20 Ways to use the Japanese Word: すごい (Sugoi)!
What is すごい (Sugoi)?
We might have heard of the word before, be it through a Japanese TV Show, Anime or even in Pop Culture. In fact, this Japanese word is used so frequently that if you haven’t heard of it before, you’re probably missing out! (笑) 😁
But that’s besides the point. Today, we’ll be taking a look at the word すごい (Sugoi) and how you can go about using it! すごい (Sugoi) is a word that’s typically used when you’re left awestruck out of excitement or feel overwhelmed. This can be for any situation be it good or bad. A similar English expression would go somewhere along the lines of “Oh… Wow”. However, it can also be used to express that something is terrible or dreadful.
1. To describe that something looks/taste nice.
Romaji: Sugoi na~ Kono rate
English Translation: Oh wow, this latte’s nice isn’t it?
2. Being sarcastic about how someone smells.
Romaji: Ashi no Nioi sugoi na~
English Translation: Your feet sure does smell doesn’t it?
3. When you feel happy for someone.
Romaji: Ee, X san to tsukiatteiru? Sugoi jan, omedetou!
English Translation: Whaat? You’re dating X? That’s great isn’t it? Congratulations!
4. When you’re amazed by someone’s performance.
Romaji: Ano Kashu no kashouryoku Sugoi jan?
English Translation: That singer’s ability to sing was great, wasn’t it?
5. As an adverb to indicate something is very nice.
Romaji: Ee, kore sugoku oishii!
English Translation: Ehh, this (dish) is very nice!
6. As an adverb to indicate that something bad is about to happen.
Romaji: Konomamaja sugoku mazui yone.
English Translation: If it goes on like that, it’s gonna be bad, ain’t it?
7. To feel excited or look forward to something.
Romaji: Sugoi! Deeto ga tanoshimi!
English Translation: Yay! I’ll be sure to look forward to the date!
8. As a Colloquial Slang or to sound like a Young Boy/Teen.
Romaji: Sugee! Omoshiroi jan?
English Translation: Ehhh, that sounds interesting, doesn’t it?
9. To indicate that it was a “Good/Bad way of saying it”.
Romaji: Are wa sugoi iikata dato omoimasu
English Translation: Well, I think that can be a good/bad (depends on context) way to put it.
10. When you see something beautiful.
Romaji: Aa, sugoi kirei jan!
English Translation: Ahhh, that’s beautiful isn’t it!
11. As an adverb to feel as though you had ALOT of fun.
Romaji: Sugoku tanoshikattan deshou?
English Translation: It was really fun, wasn’t it?
12. As an adverb to praise someone.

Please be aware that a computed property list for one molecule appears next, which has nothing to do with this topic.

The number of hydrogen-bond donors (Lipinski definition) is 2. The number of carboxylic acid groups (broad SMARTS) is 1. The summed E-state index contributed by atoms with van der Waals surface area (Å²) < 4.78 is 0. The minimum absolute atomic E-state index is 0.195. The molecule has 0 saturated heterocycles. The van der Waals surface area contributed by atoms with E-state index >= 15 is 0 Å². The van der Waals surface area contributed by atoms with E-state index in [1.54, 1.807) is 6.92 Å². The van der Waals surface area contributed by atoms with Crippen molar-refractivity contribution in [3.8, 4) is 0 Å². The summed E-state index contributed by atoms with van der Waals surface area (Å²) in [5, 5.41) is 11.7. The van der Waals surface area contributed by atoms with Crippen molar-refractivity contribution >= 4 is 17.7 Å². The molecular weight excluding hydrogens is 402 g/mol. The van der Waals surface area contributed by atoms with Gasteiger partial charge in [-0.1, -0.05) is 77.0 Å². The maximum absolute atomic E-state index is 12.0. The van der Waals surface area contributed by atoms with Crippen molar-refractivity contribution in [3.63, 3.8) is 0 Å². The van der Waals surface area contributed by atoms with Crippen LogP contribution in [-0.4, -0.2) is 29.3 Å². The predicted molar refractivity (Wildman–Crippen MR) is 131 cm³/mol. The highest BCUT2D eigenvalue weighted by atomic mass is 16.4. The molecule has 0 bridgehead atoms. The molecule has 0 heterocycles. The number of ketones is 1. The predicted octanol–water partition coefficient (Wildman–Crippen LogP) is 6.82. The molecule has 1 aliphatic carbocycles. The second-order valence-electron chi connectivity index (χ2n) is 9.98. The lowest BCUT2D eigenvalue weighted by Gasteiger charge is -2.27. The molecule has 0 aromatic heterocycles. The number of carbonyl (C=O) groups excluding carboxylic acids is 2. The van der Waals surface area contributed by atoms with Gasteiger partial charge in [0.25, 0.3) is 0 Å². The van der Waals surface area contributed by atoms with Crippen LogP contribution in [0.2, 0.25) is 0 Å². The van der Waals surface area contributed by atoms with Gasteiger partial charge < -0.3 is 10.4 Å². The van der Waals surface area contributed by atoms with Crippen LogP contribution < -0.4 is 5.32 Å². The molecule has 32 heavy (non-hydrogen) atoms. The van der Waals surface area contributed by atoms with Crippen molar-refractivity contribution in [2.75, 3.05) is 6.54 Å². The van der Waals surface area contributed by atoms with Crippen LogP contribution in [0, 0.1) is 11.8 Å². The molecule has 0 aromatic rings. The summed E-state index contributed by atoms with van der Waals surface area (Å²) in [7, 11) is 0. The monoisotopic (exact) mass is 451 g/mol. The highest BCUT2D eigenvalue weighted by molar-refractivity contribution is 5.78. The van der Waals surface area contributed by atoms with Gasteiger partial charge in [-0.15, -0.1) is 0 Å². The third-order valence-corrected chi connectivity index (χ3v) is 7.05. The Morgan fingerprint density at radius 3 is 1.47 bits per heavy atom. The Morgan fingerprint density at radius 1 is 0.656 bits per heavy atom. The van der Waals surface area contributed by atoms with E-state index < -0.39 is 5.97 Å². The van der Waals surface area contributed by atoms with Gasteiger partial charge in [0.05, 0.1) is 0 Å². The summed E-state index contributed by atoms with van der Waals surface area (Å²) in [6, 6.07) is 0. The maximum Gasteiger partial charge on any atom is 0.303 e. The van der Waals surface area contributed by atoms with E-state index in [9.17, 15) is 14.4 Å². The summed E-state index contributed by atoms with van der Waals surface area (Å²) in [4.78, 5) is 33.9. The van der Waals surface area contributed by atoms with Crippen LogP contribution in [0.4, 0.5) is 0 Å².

Romaji: Kyou, sugoku kirei jan
English Translation: You look really pretty today!
13. When you’d like to gather the opinion of another individual.
Romaji: Ano hito, mecha mecha sugoi yone?
English Translation: That person’s great, wouldn’t you agree?
14. When you want to describe that someone is doing something creepy.
Romaji: Kowai, ano hito ga sugoi me de ano onna o nirandeiru
English Translation: That guy is staring at the girl (with creepy eyes), how scary is that.
15. As an adverb to express the fact that you feel relieved.
Romaji: Hontou? Aa, sou nano, sugoku yokatta
English Translation: Really? Ah, if that’s the case, I’m relieved.
16. When you are afraid of something.
Romaji: Hehe, sugoi takasa nanda yone
English Translation: Heh, that looks kinda high doesn’t it?
17. When you want to bring up the fact that someone looks down.
Romaji: Ee, nani ga atta no? Doushite sonna sugoikao de?
English Translation: Ehhh, what’s wrong? What’s with that sad face of yours?
18. When there seems to impending trouble that is forthcoming.
Romaji: Mazui, konna mama de tsudzukereba, sugoi mondai ni naru kamoshiren
English Translation: That’s bad, if this goes on, it might become a huge problem.
19. Indicating that something had sparked your interest.
Romaji: Sugoi! Omoshirosou, isshoni itte ii no?
English Translation: Wow! That seems interesting, mind if I join in on it?
20. When you’re finally a pro and someone uses the word すごい (Sugoi) wrongly. 😁
Romaji: Nani ga sugoi no?
English Translation: What’s great about (your conversation subject)?
With these in mind, let’s not forget that the word “すごい (Sugoi)” is mostly used in a casual conversation. This makes it less of a common sight in formal conversations, especially ones between two businessmen negotiating for a deal. Nevertheless, this can still prove to be a very useful phrase that you can use in your daily conversations with your Japanese friends. Hopefully by the end of this blog, your ability to speak Japanese would have finally gotten a lot more すごいですよね！
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